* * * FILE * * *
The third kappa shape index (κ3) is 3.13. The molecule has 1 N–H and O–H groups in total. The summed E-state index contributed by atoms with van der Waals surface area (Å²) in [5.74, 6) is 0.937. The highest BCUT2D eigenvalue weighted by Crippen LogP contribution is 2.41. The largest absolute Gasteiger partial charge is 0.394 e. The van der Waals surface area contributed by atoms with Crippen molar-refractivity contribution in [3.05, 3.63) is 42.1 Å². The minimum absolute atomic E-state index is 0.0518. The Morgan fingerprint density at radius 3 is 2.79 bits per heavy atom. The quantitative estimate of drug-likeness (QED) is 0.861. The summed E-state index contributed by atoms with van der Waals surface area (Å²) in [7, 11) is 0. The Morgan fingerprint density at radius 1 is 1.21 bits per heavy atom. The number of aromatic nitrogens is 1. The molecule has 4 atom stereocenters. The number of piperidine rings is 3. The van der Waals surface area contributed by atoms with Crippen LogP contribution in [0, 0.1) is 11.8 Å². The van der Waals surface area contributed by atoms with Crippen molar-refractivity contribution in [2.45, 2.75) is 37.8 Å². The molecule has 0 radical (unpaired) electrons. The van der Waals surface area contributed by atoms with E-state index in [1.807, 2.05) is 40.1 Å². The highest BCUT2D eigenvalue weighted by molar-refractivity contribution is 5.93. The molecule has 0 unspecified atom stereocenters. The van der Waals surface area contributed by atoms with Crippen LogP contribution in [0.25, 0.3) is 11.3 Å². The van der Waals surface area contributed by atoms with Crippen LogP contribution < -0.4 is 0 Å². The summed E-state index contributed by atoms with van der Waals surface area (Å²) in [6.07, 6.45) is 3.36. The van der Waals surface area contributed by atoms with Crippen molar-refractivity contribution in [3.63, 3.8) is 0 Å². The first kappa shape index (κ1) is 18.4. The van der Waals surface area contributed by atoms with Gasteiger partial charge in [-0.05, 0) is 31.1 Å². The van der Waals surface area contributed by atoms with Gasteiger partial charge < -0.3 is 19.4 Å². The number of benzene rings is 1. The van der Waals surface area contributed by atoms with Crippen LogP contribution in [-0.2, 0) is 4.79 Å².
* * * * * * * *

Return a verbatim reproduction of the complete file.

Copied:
The third kappa shape index (κ3) is 3.13. The molecule has 1 N–H and O–H groups in total. The summed E-state index contributed by atoms with van der Waals surface area (Å²) in [5.74, 6) is 0.937. The highest BCUT2D eigenvalue weighted by Crippen LogP contribution is 2.41. The largest absolute Gasteiger partial charge is 0.394 e. The van der Waals surface area contributed by atoms with Crippen molar-refractivity contribution in [3.05, 3.63) is 42.1 Å². The minimum absolute atomic E-state index is 0.0518. The Morgan fingerprint density at radius 3 is 2.79 bits per heavy atom. The quantitative estimate of drug-likeness (QED) is 0.861. The summed E-state index contributed by atoms with van der Waals surface area (Å²) in [7, 11) is 0. The Morgan fingerprint density at radius 1 is 1.21 bits per heavy atom. The number of aromatic nitrogens is 1. The molecule has 4 atom stereocenters. The number of piperidine rings is 3. The van der Waals surface area contributed by atoms with Crippen LogP contribution in [0, 0.1) is 11.8 Å². The van der Waals surface area contributed by atoms with Crippen molar-refractivity contribution in [2.45, 2.75) is 37.8 Å². The molecule has 0 radical (unpaired) electrons. The van der Waals surface area contributed by atoms with E-state index in [1.807, 2.05) is 40.1 Å². The highest BCUT2D eigenvalue weighted by molar-refractivity contribution is 5.93. The molecule has 0 unspecified atom stereocenters. The van der Waals surface area contributed by atoms with Crippen LogP contribution in [0.25, 0.3) is 11.3 Å². The van der Waals surface area contributed by atoms with Crippen LogP contribution < -0.4 is 0 Å². The summed E-state index contributed by atoms with van der Waals surface area (Å²) in [6.07, 6.45) is 3.36. The van der Waals surface area contributed by atoms with Crippen molar-refractivity contribution in [3.63, 3.8) is 0 Å². The first kappa shape index (κ1) is 18.4. The van der Waals surface area contributed by atoms with Gasteiger partial charge in [-0.05, 0) is 31.1 Å². The van der Waals surface area contributed by atoms with Gasteiger partial charge < -0.3 is 19.4 Å². The number of benzene rings is 1. The van der Waals surface area contributed by atoms with Crippen LogP contribution in [-0.2, 0) is 4.79 Å².